Born Sydney, Australia 1978
LIVES BUNDJALUNG COUNTRY, NORTHERN NSW, Australia
Charlotte Haywood lives regionally in Northern NSW on Bundjalung Country, Australia. She is an experimental interdisciplinary artist that explores themes and practices from pop to the primordial. She creates works that thread disparate narratives of time, culture and place through the use of materiality and motif. She seeks cultural and linguistic nuances of the body and the landscape to decrypt and unfold multi-narratives.
She looks to untie hierarchies in light of multiplicity; an act of decolonising the self.
Experimentally trading between the tactile and the digital, form and ephemera- she works across:
textiles, sculpture, installation, architecture, film, theatre, landscape, community and ecologies.
Her performative practices and embodied materials can vary from hybrid architectural forms to the ancient technology of tapestry weaving in a symbolic un-weaving and reweaving of interrogated histories and land management practices, gesture as language, synaesthesia, national community interdisciplinary-craft-geometry-science-environment networks and evolving multi-narrational video works that seek parity of knowledge systems.
Her latest work GREEN ASYLUM exhibited at The Australian Design Centre(2017), supported by The Australia Council for the Arts. It provided opportunity for an experimental work that looked at architecture, textiles, video, landscape and language. For the creation of her evolving video work SHARING ACTION(i), she was inspired by and worked with Anmatyerre linguist and artist April Campbell of Ti Tree community. In this iteration there are over 20 migrant and Indigenous languages represented as hand gesture. The video work was supported by Batchelor Institute’s Centre for Aboriginal Languages + Linguistics and Melbourne University’s Research Unit for Indigenous Language.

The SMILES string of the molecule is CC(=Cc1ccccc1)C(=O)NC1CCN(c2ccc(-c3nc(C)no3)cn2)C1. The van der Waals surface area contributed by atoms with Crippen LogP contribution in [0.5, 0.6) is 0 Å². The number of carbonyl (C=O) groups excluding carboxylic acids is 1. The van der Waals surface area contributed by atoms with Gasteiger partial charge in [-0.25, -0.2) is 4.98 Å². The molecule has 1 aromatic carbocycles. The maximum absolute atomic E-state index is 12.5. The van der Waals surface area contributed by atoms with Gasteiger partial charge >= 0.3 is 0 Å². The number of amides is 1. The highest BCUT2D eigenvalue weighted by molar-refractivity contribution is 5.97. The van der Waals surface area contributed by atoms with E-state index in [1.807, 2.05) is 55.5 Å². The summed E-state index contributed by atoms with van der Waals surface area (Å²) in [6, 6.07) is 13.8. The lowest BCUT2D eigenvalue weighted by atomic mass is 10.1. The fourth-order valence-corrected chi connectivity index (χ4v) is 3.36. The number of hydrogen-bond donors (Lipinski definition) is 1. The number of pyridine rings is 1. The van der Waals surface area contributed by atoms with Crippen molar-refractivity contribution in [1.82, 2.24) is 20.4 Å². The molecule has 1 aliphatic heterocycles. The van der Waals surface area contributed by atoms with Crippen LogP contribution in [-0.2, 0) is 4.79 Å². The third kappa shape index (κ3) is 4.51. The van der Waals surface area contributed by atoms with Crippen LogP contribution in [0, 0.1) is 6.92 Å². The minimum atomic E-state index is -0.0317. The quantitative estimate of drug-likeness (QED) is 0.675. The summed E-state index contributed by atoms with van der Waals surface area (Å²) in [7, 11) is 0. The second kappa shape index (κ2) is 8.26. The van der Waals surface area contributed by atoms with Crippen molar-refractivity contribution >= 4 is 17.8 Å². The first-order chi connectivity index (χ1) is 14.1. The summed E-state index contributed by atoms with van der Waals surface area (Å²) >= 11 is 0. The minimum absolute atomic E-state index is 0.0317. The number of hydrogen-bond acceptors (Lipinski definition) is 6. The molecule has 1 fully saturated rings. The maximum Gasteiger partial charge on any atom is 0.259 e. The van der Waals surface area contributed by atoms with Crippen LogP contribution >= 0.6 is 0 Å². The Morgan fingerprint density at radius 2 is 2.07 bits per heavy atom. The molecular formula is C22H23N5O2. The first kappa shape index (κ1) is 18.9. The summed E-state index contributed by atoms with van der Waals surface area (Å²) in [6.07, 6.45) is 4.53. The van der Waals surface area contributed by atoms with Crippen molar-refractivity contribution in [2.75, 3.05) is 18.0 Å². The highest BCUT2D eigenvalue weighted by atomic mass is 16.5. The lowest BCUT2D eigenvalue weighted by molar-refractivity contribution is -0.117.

Haywood has worked inter-culturally; interdisciplinary and collaboratively in remote Australia, Vanuatu, Thailand and Indonesia, having also completed residencies in India, Peru and Thailand.
She has just spent time with Mbabaram man, Gerry Turpin, Australia’s lead Indigenous Ethnobotanist, at the Tropical Indigenous Ethnobotany Centre at the Australian Tropical Herbarium, James Cook University, Cairns. For preliminary research for her new collaborative work MNEMONIC VEGETABLES. And most recently designed Kirk Page’s new dance theatre, DJURRA, inspired by a Bundjalung creation story and Julian Louis’ all female ensemble ‘bush-horror’, WILDSKIN for NORPA. As well as exhibiting at the inaugural Biennale of Australian Art in Ballarat, 2018.
She is collected by the Museum of Applied Arts + Sciences, Sydney and ARTBANK. She has been awarded Australia Council grants for her projects- DIRTY DEEDS (2012) with Michaela Davies + Claire Conroy, GREEN INFLUX (2015) and GREEN ASYLUM (2017). She has exhibited internationally and nationally, including: Incinerator Art for Social Change Award(2015), Fishers Ghost Art Prize(2014) and Sculpture by the Sea(2008).
With one foot in the present and one in the past, she looks to the future for narratives, intersections and evolutions, holding symbol and language as crux.
(Image: Lisa Sorgini)